Judge allows sex change for 10-year-old boy

05/06/2011 07:21

Christian Institute

A ten-year-old boy has been given the go-ahead by an Australian court to have sex change treatment.

The boy, known only as Jamie, had been dressing as a girl for the past two years, and had been allowed to use the girl’s toilets at school.

Judge Linda Dessau, who has a history of approving sex change procedures for youngsters in Australia, said she had to make a quick decision so the boy could start treatment before puberty develops further.

Harm

But critics of sex change operations say that gender dysphoria is a psychiatric problem, not a physical one, and radical physical surgery does more harm than good.

In November the BBC documented the tragic story of a baby boy in Canada whose parents were persuaded by an academic, Dr John Money, to raise him as a girl.

Dr Money believed that gender was a result of social constructions rather than nature so baby Bruce became ‘Brenda’, but when he reached puberty he discovered his true sex. He became deeply depressed and later committed suicide.

Regret

Doctors from the NHS Portman Clinic – an internationally acclaimed centre – have stated in the past, “what many patients find is that they are left with a mutilated body, but the internal conflicts remain”.

Many transsexuals regret their decision to live in the opposite sex. A Home Office report on transsexualism said: “Many people revert to their biological sex after living for some time in the opposite sex”.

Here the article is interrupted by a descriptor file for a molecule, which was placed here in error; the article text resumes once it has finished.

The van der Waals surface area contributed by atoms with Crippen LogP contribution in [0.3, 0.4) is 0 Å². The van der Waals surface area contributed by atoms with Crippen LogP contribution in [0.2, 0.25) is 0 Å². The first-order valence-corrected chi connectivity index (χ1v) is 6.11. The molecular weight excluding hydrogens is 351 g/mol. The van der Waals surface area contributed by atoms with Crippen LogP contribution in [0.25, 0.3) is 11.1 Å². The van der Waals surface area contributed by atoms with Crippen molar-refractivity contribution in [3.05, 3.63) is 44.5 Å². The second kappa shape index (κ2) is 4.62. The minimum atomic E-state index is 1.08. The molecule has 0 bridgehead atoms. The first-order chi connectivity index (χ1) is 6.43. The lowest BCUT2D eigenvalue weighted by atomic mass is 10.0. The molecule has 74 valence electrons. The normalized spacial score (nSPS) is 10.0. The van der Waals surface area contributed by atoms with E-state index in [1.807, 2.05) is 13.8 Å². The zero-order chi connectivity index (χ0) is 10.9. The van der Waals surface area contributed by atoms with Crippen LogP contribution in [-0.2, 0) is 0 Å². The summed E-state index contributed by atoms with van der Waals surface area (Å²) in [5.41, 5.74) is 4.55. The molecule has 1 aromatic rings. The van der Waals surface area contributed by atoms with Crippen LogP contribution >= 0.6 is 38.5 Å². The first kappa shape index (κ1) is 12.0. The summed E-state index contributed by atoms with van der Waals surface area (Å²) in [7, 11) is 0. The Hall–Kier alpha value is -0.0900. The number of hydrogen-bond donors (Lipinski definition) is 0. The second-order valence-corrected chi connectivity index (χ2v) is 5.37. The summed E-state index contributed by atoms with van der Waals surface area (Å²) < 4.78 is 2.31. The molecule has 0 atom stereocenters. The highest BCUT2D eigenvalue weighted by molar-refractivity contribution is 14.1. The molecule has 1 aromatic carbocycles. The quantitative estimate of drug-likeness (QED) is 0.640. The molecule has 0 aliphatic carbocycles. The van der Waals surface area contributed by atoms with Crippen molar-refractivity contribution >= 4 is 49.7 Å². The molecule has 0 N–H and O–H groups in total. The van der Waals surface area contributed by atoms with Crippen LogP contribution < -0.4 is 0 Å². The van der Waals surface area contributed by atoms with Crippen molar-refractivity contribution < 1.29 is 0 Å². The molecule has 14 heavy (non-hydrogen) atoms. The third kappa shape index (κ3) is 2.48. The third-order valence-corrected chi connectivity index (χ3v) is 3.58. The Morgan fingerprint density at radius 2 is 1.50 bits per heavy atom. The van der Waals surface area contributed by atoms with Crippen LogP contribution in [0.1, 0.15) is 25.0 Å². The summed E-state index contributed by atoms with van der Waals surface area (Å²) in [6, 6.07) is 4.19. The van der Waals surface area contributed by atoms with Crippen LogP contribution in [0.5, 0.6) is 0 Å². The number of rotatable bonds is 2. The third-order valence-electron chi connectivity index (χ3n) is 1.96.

Last year a man who underwent sex change surgery to look like a woman – then changed back – said the NHS should halt all sex change operations.

Charles Kane, who spent £100,000 on operations to make him look like a woman, says he needed counselling, not surgery.

Delusion

“Based on my own experiences, I believe sex-change operations should not be allowed, and certainly not on the NHS”, he says.

Mr Kane says: “People who think they are a woman trapped in a male body are, in my opinion, completely deluded. I certainly was.

“I needed counselling, not a sex-change operation.”

He adds: “In many ways I see myself as a victim of the medical profession.”

 

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